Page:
Anthracene Pathway Map

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This pathway was contributed by Robyn Geldner, University of Minnesota, BioC/MicE 5309, and Mark Fischbach, John Schrom, Tony Dodge, and Jiun-guo Yu, University of Minnesota.

Anthracene is a persistent and toxic polycyclic hydrocarbon used in dyes, wood preservatives, coal tar and insecticides. It is commonly found at sites of gas factory pollution. The compound is considered toxic, but toxicology data specific to anthracene is uncommon, or somewhat conflicting. Dean-Ross et al. (2001) state that anthracene is neither genotoxic nor carcinogenic, but is a threat to the environment because of its toxicity to aquatic life, especially through photo-induced toxicity. Ma, Zhang, and Wong (2003) state that anthracene is a priority pollutant because it is carcinogenic, and may cause aberration and mutation in biological tissues.

Anthracene biodegradation by Gram-negative and Gram-positive bacteria and numerous fungi has been reported (Cerniglia, CE, 1992. Biodegradation of Polycyclic Aromatic Hydrocarbons. Biodegradation, 3: 351-368). This pathway map is limited to bacterial metabolism of anthracene. Pseudomonas spp. strains with plasmids containing genes for naphthalene degradation were found to mineralize anthracene (Sanseverino et al., 1993). Bacteria initiate anthracene degradation by hydroxylation of the aromatic ring to yield cis-1,2-dihydroanthracene-1,2-diol (Evans et al., 1965; Akhtar et al., 1975; Jerina et al., 1976). This intermediate is converted to anthracene-1,2-diol, which is cleaved at the meta position to yield 4-(2-hydroxynaph-3-yl)-2-oxobut-3-enoate (Evans et al., 1965). This compound may spontaneously rearrange to form 6,7-benzocoumarin or be converted to 3-hydroxy-2-naphthoate, from which degradation proceeds through 2,3-dihydroxynaphthalene to phthalate (Annweiler et al., 2000). This pathway has been identified in Gram-negative bacteria (Dean-Ross et al., 2001; Moody et al., 2001). Mycobacterium sp. strain LB501T can degrade 3-hydroxy-2-naphthoate acid through phthalate (van Herwijnen et al., 2003).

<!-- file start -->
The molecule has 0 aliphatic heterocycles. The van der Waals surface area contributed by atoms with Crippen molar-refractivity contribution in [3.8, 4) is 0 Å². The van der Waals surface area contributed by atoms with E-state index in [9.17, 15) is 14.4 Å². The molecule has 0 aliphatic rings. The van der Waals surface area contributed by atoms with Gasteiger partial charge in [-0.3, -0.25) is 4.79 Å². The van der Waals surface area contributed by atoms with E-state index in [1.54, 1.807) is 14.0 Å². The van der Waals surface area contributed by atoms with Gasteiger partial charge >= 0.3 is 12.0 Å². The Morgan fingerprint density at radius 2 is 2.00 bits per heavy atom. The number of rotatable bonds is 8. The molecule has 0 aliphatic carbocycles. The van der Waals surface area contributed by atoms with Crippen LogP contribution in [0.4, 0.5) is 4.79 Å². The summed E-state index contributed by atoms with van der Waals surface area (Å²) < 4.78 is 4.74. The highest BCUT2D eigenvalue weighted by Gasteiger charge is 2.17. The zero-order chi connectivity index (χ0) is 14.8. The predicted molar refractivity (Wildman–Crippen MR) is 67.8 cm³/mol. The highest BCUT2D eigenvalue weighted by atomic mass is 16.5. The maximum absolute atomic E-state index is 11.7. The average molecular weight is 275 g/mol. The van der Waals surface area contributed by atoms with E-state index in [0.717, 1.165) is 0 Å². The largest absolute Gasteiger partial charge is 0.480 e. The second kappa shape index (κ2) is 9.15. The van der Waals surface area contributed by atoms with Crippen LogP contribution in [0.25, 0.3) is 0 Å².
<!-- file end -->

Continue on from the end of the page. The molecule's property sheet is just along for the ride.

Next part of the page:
The Gram-positive bacteria Rhodococcus sp. and Mycobacterium vanbaalenii PYR-1 (formerly Mycobacterium sp. strain PYR-1) also show ortho cleavage of anthracene-1,2-diol to produce 3-[(Z)-2-carboxyvinyl]-2-napthoate (Dean-Ross et al., 2001; Moody et al., 2001). M. vanbaalenii PYR-1 can produce 1-methoxy-2-hydroxyanthracene from anthracene-1,2-diol, representing a third pathway branch from this intermediate (not shown). In addition to initiating anthracene degradation by 1,2-hydroxylation, M. vanbaalenii PYR-1 can catalyze 9,10-hydroxylation of anthracene to produce anthracene-9,10-dihydrodiol, which is converted to 9,10-dihydroxyanthracene and spontaneously oxidized to 9,10-anthraquinone (Moody et al., 2001).

The following is a text-format bacterial anthracene pathway map. Organisms which can initiate the pathway are given, but other organisms may also carry out later steps. Follow the links for more information on compounds or reactions. This map is also available in graphic format.